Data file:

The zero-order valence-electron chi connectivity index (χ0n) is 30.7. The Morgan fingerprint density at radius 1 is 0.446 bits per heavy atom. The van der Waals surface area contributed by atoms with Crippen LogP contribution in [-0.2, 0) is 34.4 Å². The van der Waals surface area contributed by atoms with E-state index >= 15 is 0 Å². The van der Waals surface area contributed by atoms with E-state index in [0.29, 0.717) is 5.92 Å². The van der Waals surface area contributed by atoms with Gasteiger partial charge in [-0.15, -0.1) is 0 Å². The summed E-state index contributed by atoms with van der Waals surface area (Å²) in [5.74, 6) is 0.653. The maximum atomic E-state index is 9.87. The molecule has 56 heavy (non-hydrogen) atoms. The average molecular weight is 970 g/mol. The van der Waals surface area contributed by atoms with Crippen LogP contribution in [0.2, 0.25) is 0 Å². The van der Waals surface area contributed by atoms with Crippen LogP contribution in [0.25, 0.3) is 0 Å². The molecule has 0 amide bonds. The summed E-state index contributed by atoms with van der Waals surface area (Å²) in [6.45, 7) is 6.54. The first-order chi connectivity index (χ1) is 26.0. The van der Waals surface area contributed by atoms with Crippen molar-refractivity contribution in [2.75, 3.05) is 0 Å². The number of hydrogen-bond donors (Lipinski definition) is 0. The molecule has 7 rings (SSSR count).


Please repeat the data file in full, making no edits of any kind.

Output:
The zero-order valence-electron chi connectivity index (χ0n) is 30.7. The Morgan fingerprint density at radius 1 is 0.446 bits per heavy atom. The van der Waals surface area contributed by atoms with Crippen LogP contribution in [-0.2, 0) is 34.4 Å². The van der Waals surface area contributed by atoms with E-state index >= 15 is 0 Å². The van der Waals surface area contributed by atoms with E-state index in [0.29, 0.717) is 5.92 Å². The van der Waals surface area contributed by atoms with Gasteiger partial charge in [-0.15, -0.1) is 0 Å². The summed E-state index contributed by atoms with van der Waals surface area (Å²) in [5.74, 6) is 0.653. The maximum atomic E-state index is 9.87. The molecule has 56 heavy (non-hydrogen) atoms. The average molecular weight is 970 g/mol. The van der Waals surface area contributed by atoms with Crippen LogP contribution in [0.2, 0.25) is 0 Å². The van der Waals surface area contributed by atoms with Crippen LogP contribution in [0.25, 0.3) is 0 Å². The molecule has 0 amide bonds. The summed E-state index contributed by atoms with van der Waals surface area (Å²) in [6.45, 7) is 6.54. The first-order chi connectivity index (χ1) is 26.0. The van der Waals surface area contributed by atoms with Crippen molar-refractivity contribution in [2.75, 3.05) is 0 Å². The number of hydrogen-bond donors (Lipinski definition) is 0. The molecule has 7 rings (SSSR count).